What sort of Generator is it? The single cylinder petrol standby plants are good but battle to maintain 50 Hz. As you draw increases there is a drop in revs and the governor increases fuel flow and revs respond  but there is some variation. The bigger diesel generators run much more evenly. I am waiting for a DC isolator switch before connecting my panels and so will continue with the AC wiring tomorrow and the battery cabinet. I sure hope that there is not a compatibility problem between generator and inverter. Have you tried setting your  max utility charge to 10A. giving the generator less work to do. The manual reckons that the input voltage could be between 170-280 AC UPS mode and 90-280V for Appliance mode so the Axpert should have a wide tolerance. Maybe I am misunderstanding the manual (won't be the first time). 

 

Chris

Hi Chris, 

 

It's a Ryobi 6900VA generator. I'll try the 10A charge setting and see if it works 

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 My experince of generator charging is don't charge at too high a current. I can set the maximum charging current on my inverter/charger and initially I had it too high and the battery voltage would go up quickly, then the charger thought they were charged and then stopped charging until the battery voltage dropped down again. So it would go through this loop about every 5 mins.. So that was not very effective. I had set the charger at 15A at 220V so more like 60A at 50V for charging. (this was 4x150Ah batteries in series). If I reduced the charging current to 5A @ 220V, so about 20A @ 50V than the batteries charged nicely. I now have 8x150Ah batteries and set the maximum charge at 10A @220V, so about 40A on the batteries. I couldn't find any mention of maximum or optimum charging current for my batteries so that is just my experience.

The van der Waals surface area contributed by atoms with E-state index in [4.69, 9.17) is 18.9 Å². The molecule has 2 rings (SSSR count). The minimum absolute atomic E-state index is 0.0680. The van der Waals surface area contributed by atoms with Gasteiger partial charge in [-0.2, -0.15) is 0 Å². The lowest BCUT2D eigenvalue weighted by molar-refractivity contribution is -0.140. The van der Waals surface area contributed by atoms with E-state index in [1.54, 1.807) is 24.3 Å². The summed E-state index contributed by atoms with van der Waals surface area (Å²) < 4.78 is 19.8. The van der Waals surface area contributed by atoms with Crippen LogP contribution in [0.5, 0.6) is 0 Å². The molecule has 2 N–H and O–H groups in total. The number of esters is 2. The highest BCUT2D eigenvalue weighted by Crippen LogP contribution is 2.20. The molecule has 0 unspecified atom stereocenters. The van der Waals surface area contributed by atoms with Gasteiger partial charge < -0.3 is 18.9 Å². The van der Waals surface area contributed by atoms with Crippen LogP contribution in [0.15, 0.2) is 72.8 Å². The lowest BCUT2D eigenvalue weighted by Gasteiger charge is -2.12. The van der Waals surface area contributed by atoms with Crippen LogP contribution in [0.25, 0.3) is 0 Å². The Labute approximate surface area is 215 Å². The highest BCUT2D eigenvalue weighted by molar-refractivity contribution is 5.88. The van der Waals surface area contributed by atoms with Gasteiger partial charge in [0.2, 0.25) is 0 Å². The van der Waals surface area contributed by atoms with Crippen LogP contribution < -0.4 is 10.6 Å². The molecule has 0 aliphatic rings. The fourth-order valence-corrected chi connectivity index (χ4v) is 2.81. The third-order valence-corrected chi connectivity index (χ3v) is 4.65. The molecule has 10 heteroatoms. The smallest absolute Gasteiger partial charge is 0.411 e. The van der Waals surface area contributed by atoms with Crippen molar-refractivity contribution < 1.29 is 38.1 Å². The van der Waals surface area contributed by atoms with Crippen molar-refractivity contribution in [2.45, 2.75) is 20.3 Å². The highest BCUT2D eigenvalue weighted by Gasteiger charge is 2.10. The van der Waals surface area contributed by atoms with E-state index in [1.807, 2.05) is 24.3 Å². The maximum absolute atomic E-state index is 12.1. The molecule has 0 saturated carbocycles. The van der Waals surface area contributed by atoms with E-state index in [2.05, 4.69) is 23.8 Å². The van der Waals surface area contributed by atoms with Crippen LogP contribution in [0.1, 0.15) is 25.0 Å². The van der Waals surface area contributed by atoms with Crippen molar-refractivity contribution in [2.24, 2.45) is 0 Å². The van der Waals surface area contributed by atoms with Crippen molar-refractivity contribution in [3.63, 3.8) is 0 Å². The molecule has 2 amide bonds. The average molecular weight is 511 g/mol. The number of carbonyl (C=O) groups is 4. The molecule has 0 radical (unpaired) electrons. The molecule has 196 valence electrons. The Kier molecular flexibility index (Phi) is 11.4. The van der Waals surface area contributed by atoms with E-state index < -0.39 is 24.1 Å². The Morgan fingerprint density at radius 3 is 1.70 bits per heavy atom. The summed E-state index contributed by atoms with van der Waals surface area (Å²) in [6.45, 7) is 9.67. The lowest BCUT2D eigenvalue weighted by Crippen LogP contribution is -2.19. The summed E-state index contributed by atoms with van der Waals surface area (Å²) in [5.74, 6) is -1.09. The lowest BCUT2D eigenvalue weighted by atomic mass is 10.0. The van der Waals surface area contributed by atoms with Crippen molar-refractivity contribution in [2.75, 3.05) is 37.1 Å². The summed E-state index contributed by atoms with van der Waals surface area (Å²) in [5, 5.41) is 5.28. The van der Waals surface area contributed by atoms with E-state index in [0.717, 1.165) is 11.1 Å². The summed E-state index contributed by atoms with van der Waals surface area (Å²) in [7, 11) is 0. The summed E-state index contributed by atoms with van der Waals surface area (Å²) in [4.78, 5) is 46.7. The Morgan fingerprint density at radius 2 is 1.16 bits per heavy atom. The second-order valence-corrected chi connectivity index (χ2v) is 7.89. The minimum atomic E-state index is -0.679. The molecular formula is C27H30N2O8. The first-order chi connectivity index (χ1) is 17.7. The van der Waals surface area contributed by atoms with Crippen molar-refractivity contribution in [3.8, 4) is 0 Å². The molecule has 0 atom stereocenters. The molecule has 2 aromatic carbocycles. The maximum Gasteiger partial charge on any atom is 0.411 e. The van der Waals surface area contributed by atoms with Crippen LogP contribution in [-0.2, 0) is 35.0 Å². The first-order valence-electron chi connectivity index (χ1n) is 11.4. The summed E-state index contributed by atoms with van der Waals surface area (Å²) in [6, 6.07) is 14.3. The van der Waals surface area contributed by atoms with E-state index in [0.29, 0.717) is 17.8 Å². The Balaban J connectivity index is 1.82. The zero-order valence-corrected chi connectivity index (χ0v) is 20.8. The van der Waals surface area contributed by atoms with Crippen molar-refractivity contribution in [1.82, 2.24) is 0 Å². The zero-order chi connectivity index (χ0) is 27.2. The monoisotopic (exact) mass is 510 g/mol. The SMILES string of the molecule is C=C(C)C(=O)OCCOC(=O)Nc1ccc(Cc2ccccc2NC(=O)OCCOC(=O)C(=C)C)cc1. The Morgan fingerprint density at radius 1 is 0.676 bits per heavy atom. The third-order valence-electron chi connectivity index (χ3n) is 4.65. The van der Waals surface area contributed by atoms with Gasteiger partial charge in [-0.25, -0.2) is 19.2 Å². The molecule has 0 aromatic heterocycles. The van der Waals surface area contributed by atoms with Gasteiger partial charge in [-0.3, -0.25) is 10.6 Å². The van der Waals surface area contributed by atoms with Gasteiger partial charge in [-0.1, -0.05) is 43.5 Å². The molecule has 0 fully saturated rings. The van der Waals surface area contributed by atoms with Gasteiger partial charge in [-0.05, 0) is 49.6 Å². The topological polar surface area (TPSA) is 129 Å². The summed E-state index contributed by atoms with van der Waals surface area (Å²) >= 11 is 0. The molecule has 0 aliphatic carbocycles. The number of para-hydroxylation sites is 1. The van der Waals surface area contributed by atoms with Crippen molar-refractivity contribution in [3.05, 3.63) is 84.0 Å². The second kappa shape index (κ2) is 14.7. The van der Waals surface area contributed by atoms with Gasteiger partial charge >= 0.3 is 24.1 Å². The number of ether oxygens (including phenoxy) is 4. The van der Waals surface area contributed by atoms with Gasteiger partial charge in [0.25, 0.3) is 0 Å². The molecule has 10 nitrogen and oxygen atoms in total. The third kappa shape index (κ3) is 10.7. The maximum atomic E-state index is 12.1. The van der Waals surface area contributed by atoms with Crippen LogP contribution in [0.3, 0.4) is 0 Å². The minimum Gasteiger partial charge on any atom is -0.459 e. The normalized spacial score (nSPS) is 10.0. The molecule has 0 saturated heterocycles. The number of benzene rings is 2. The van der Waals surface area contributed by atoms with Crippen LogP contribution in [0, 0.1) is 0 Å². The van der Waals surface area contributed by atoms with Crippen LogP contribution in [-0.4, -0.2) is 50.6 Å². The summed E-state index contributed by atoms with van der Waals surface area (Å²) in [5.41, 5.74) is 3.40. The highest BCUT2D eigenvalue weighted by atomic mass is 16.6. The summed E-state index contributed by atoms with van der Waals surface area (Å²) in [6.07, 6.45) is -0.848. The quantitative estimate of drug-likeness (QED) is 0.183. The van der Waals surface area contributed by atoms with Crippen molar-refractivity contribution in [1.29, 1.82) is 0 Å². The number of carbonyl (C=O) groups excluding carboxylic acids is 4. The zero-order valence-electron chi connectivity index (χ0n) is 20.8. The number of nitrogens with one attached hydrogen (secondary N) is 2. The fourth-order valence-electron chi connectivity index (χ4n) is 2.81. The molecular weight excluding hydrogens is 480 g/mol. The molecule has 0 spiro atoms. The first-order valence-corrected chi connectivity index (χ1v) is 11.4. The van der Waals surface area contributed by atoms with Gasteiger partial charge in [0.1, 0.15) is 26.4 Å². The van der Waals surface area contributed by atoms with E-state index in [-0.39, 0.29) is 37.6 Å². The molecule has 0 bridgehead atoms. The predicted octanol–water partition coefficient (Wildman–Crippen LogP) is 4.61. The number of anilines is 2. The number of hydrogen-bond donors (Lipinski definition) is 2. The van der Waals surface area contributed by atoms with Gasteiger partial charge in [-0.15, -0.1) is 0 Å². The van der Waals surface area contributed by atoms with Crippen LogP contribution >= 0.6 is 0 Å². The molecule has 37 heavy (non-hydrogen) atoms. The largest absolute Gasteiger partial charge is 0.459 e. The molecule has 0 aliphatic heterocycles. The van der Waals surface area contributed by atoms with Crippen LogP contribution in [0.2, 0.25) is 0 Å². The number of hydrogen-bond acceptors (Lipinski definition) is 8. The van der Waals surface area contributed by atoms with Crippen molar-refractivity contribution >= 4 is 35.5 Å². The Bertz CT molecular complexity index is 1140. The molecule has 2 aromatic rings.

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Thanks DeepBass9. I have always tended to charge batteries at a lower current but I have never invested so much money in batteries. Apparently one must not charge at too low a charge rate with flooded batteries otherwise you stratify the electrolite.  

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  • 3 weeks later...

Hi Chris, 

 

It's a Ryobi 6900VA generator. I'll try the 10A charge setting and see if it works

Ok, so that doesn't work. I set the utility charge to 10A (Axpert menu option 11) but the generator it still doesn't see the generator's input. The red light doesn't flash but I can hear the Axpert beeping.

Can anyone else with a similar generator see if it works on their end?

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Ok, so that doesn't work. I set the utility charge to 10A (Axpert menu option 11) but the generator it still doesn't see the generator's input. The red light doesn't flash but I can hear the Axpert beeping.

Can anyone else with a similar generator see if it works on their end?

Hi Silver

 

When I first connected my Axpert my panels were not connected. The Axpert beeped and moaned. I then set program 3 back to the default Appliance rather than UPS. Since then the  inverter has behaved flawlessly. In Appliance mode there is a noticeable flicker but my computer does not reboot.

 

 I have recently installed a Victron battery monitor and am now much more confident in SOC etc. The PV charging is faultless but the AC (generator) charging may be causing the battery bank to be out of balance. I am not sure yet I have only noticed it recently and have not had chance to observe enough cycles. 

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Hi Silver

 

When I first connected my Axpert my panels were not connected. The Axpert beeped and moaned. I then set program 3 back to the default Appliance rather than UPS. Since then the  inverter has behaved flawlessly. In Appliance mode there is a noticeable flicker but my computer does not reboot.

 

 I have recently installed a Victron battery monitor and am now much more confident in SOC etc. The PV charging is faultless but the AC (generator) charging may be causing the battery bank to be out of balance. I am not sure yet I have only noticed it recently and have not had chance to observe enough cycles. 

Thanx Chris, 

 

I tried both the APL and UPS mode but in neither case does the generator allow it to charge the batteries. The "AC" icon flashes, as well as the green light. So I'm not sure what I need todo, or install in order to allow the generator to charge the batteries. 

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Thanx Chris, 

 

I tried both the APL and UPS mode but in neither case does the generator allow it to charge the batteries. The "AC" icon flashes, as well as the green light. So I'm not sure what I need todo, or install in order to allow the generator to charge the batteries.